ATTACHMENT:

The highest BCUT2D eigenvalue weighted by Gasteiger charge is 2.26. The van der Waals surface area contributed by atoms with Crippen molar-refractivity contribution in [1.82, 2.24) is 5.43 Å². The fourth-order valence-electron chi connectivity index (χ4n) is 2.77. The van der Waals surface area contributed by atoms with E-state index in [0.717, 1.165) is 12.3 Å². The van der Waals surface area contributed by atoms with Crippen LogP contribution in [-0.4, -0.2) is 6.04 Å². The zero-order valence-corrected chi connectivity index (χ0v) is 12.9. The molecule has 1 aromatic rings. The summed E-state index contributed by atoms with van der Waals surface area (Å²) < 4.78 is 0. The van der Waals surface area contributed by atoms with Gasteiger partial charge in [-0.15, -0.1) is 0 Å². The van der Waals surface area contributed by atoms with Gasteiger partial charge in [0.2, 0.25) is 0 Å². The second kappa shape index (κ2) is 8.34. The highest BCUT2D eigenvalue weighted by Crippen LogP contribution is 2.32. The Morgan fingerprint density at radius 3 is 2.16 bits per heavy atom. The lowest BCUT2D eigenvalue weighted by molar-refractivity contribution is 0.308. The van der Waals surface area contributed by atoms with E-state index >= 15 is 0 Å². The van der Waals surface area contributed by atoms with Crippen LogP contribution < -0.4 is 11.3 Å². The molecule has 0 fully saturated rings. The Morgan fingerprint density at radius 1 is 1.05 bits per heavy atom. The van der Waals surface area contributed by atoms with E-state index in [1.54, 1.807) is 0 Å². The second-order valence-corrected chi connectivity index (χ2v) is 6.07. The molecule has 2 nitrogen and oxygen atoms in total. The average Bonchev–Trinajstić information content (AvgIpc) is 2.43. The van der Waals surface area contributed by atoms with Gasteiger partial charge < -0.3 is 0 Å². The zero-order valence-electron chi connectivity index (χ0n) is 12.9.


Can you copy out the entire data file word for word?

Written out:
The highest BCUT2D eigenvalue weighted by Gasteiger charge is 2.26. The van der Waals surface area contributed by atoms with Crippen molar-refractivity contribution in [1.82, 2.24) is 5.43 Å². The fourth-order valence-electron chi connectivity index (χ4n) is 2.77. The van der Waals surface area contributed by atoms with E-state index in [0.717, 1.165) is 12.3 Å². The van der Waals surface area contributed by atoms with Crippen LogP contribution in [-0.4, -0.2) is 6.04 Å². The zero-order valence-corrected chi connectivity index (χ0v) is 12.9. The molecule has 1 aromatic rings. The summed E-state index contributed by atoms with van der Waals surface area (Å²) < 4.78 is 0. The van der Waals surface area contributed by atoms with Gasteiger partial charge in [-0.15, -0.1) is 0 Å². The van der Waals surface area contributed by atoms with Gasteiger partial charge in [0.2, 0.25) is 0 Å². The second kappa shape index (κ2) is 8.34. The highest BCUT2D eigenvalue weighted by Crippen LogP contribution is 2.32. The Morgan fingerprint density at radius 3 is 2.16 bits per heavy atom. The lowest BCUT2D eigenvalue weighted by molar-refractivity contribution is 0.308. The van der Waals surface area contributed by atoms with E-state index >= 15 is 0 Å². The van der Waals surface area contributed by atoms with Crippen LogP contribution < -0.4 is 11.3 Å². The molecule has 0 fully saturated rings. The Morgan fingerprint density at radius 1 is 1.05 bits per heavy atom. The van der Waals surface area contributed by atoms with E-state index in [1.54, 1.807) is 0 Å². The second-order valence-corrected chi connectivity index (χ2v) is 6.07. The molecule has 2 nitrogen and oxygen atoms in total. The average Bonchev–Trinajstić information content (AvgIpc) is 2.43. The van der Waals surface area contributed by atoms with Gasteiger partial charge < -0.3 is 0 Å². The zero-order valence-electron chi connectivity index (χ0n) is 12.9.